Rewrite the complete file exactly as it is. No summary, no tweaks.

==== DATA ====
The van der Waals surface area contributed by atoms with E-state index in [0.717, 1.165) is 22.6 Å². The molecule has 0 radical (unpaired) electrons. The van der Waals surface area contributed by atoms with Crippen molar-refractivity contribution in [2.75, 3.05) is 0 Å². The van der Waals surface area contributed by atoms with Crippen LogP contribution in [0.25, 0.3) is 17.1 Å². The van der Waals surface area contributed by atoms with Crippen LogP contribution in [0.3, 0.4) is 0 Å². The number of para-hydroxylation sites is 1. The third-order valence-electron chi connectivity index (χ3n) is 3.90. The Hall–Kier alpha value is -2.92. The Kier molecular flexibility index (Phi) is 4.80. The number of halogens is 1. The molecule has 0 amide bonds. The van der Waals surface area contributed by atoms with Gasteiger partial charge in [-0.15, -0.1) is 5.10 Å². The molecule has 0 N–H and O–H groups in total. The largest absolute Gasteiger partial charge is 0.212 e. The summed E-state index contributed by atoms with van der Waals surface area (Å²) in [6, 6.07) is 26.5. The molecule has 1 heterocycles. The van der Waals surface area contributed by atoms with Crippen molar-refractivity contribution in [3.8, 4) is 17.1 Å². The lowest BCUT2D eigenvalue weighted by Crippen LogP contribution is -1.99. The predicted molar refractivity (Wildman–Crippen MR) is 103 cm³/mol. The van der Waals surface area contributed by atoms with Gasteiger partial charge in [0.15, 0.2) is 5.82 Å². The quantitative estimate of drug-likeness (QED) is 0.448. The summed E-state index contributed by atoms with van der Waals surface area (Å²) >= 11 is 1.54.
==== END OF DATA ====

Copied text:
The van der Waals surface area contributed by atoms with E-state index in [0.717, 1.165) is 22.6 Å². The molecule has 0 radical (unpaired) electrons. The van der Waals surface area contributed by atoms with Crippen molar-refractivity contribution in [2.75, 3.05) is 0 Å². The van der Waals surface area contributed by atoms with Crippen LogP contribution in [0.25, 0.3) is 17.1 Å². The van der Waals surface area contributed by atoms with Crippen LogP contribution in [0.3, 0.4) is 0 Å². The number of para-hydroxylation sites is 1. The third-order valence-electron chi connectivity index (χ3n) is 3.90. The Hall–Kier alpha value is -2.92. The Kier molecular flexibility index (Phi) is 4.80. The number of halogens is 1. The molecule has 0 amide bonds. The van der Waals surface area contributed by atoms with Gasteiger partial charge in [-0.15, -0.1) is 5.10 Å². The molecule has 0 N–H and O–H groups in total. The largest absolute Gasteiger partial charge is 0.212 e. The summed E-state index contributed by atoms with van der Waals surface area (Å²) in [6, 6.07) is 26.5. The molecule has 1 heterocycles. The van der Waals surface area contributed by atoms with Crippen molar-refractivity contribution in [3.8, 4) is 17.1 Å². The lowest BCUT2D eigenvalue weighted by Crippen LogP contribution is -1.99. The predicted molar refractivity (Wildman–Crippen MR) is 103 cm³/mol. The van der Waals surface area contributed by atoms with Gasteiger partial charge in [0.15, 0.2) is 5.82 Å². The quantitative estimate of drug-likeness (QED) is 0.448. The summed E-state index contributed by atoms with van der Waals surface area (Å²) >= 11 is 1.54.